Requirements for Well-formed Documents

Requirements for Well- formed Documents

In the preceding sections, Ive mentioned some of the rules for creating XML documents. In this section, we look at these rules in more detail. Documents that meet the requirements are said to be well formed .

XHTML provides us with a standard set of predefined tags. We have to use the <ul> <li> </li> </ul> tags when we want to create a list. Because there are no predefined tags in XML documents, its important that the rules for creating documents are strict. You can create any tags you like, providing that you stick to these rules.

Well-formed documents meet the following criteria:

  • The document contains one or more elements.

  • The document contains a single root element, which may contain other nested elements.

  • Each element closes properly.

  • Start and end tags have matching case.

  • Elements nest correctly.

  • Attribute values are contained in quotes.

Ill look at each of these rules in a little more detail.

Element structure

An XML document must have at least one element: the document root. It doesnt have to have any other content, although in most cases it will.

The following XML document is well formed as it contains a single element <phoneBook> :

 <?xml version="1.0"?> <phoneBook/> 

Of course, this document doesnt contain any information so its not likely to be very useful.

Its more likely that youll create an XML document where the root element contains other elements. The following listing shows an example of this structure:

 <?xml version="1.0"?> <phoneBook>   <contact id="1">     <name>Sas Jacobs</name>     <address>123 Some Street, Some City, Some Country</address>     <phone>123 456</phone>   </contact> </phoneBook> 

As long as all of the elements are contained inside a single root element, the document is well formed.

This listing shows a document without a root element. This document is not well formed.

 <?xml version="1.0"?> <contact id="1">   <name>Sas Jacobs</name> </contact> <contact id="2">   <name>John Smith</name> </contact> 

Elements must be closed

You must close all elements correctly. The way you do this depends on whether or not the element is empty, i.e., whether it contains text or other elements.

You can close empty elements by adding a forward slash to the opening tag:


In the case of a nonempty element, you have to add a closing tag, which must appear after the opening tag:

 <name>Sas Jacobs</name> 

You can also write empty elements with a closing tag:


As XML is case sensitive, start and end tag names must match exactly. The following examples are incorrect:

 <name>Sas Jacobs</Name> <Name>Sas Jacobs</name> 

You would rewrite them as

 <name>Sas Jacobs</name> 

The following example is also incorrect:

 <name>Sas Jacobs <name>John Smith 

The elements have an opening tag but no corresponding closing tag. This rule also applies to XHTML. In XHTML, you cant use the following code, which was acceptable in HTML:

 <p>A paragraph of information. <p>Another paragraph. 

Ill talk about the differences between XML, HTML, and XHTML a little later in this chapter.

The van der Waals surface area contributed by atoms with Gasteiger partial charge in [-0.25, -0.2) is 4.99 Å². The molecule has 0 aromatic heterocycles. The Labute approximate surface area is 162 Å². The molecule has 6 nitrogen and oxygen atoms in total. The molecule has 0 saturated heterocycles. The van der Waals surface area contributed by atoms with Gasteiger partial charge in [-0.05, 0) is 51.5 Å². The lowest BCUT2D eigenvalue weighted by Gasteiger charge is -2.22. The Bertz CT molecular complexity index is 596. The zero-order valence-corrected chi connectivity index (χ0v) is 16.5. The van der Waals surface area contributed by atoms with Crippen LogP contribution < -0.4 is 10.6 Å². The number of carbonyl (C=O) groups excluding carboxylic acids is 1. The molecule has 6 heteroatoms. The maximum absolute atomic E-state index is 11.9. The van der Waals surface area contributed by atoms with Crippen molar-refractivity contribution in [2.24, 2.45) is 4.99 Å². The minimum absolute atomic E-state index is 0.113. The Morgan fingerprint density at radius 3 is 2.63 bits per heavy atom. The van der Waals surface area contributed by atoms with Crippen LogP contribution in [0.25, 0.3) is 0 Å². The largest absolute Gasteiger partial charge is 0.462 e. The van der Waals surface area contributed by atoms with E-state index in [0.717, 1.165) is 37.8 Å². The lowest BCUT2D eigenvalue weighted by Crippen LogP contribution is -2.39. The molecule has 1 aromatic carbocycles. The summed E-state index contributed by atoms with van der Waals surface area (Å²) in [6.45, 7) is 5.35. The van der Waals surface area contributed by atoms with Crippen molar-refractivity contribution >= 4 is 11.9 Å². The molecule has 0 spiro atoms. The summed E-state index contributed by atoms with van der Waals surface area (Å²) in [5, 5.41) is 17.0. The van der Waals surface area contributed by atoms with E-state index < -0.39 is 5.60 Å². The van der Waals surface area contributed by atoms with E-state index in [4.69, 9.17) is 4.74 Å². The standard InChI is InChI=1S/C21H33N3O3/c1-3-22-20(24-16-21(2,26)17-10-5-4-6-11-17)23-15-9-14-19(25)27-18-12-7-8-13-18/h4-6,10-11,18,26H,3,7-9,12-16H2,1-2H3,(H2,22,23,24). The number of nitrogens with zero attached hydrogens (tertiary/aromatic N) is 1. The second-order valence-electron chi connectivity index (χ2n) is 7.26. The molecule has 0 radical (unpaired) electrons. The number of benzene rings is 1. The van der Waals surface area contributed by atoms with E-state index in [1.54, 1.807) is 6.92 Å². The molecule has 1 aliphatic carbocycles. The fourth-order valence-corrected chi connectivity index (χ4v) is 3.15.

Elements must nest correctly

You must close elements in the correct order. In other words, child elements must close before their parent elements.

This line is incorrect:

 <contact><name>Sas Jacobs</contact></name> 

and should be rewritten as

 <contact><name>Sas Jacobs</name></contact> 

Use quotes for attributes

All attribute values must be contained in quotes. You can either use single or double quotes; these two lines are equivalent:

 <contact id="1"> <contact id='1'> 

If your attribute value contains a single quote, you have to use double quotes, and vice versa:

 <contact name="0'Malley"/> 


 <contact nickname='John "Bo bo" Smith'/> 

You can also replace the quote characters inside an attribute value with character entities:

 <contact name="0&apos;Malley"/> contact nickname='John &quot;Bo bo&quot; Smith'/> 

Documents that arent well formed

If you try to view an XML document that is not well formed, youll see an error. For example, opening a document that isnt well formed in a web browser will cause an error message similar to the one shown in Figure 2-4. This is quite different from HTML documents; most web browsers will ignore any HTML errors such as missing </p> tags.

image from book
Figure 2-4: Internet Explorer displaying a document that isnt well formed

An XML editor such as XMLSpy often provides more detailed information about the error. You can see the same XML document displayed in XMLSpy in Figure 2-5.

image from book
Figure 2-5: A document that is not well formed displayed in XMLSpy

The error message shows that the closing element name </phoneBook> was expected.

Well-formed XHTML documents

You can make sure that your XHTML documents are well formed by adding an XML declaration at the top of the file before the DOCTYPE declaration. The DOCTYPE declaration should contain a reference to the appropriate XHTML DTD. The DTD can specify strict or transitional conformance by including one of the following two declarations:

 <!DOCTYPE html PUBLIC "-//W3C//DTD XHTML 1.0 Strict//EN" ""> <!DOCTYPE html PUBLIC "-//W3C//DTD XHTML 1.0 Transitional//EN" ""> 

Strictly conforming documents must meet the mandatory requirements in the XHTML specification. If you are declaring a strictly conforming document, you should include a namespace in the <html> tag. The following listing shows the W3C recommendation for well-formed XHTML documents:

 <?xml version="1.0" encoding="UTF-8"?> <!DOCTYPE html PUBLIC "-//W3C//DTD XHTML 1.0 Strict//EN" ""> <html xmlns="" xml:lang="en"> 

You can see this W3C recommendation at

Foundation XML for Flash
Foundation XML for Flash
ISBN: 1590595432
EAN: 2147483647
Year: 2003
Pages: 93
Authors: Sas Jacobs © 2008-2017.
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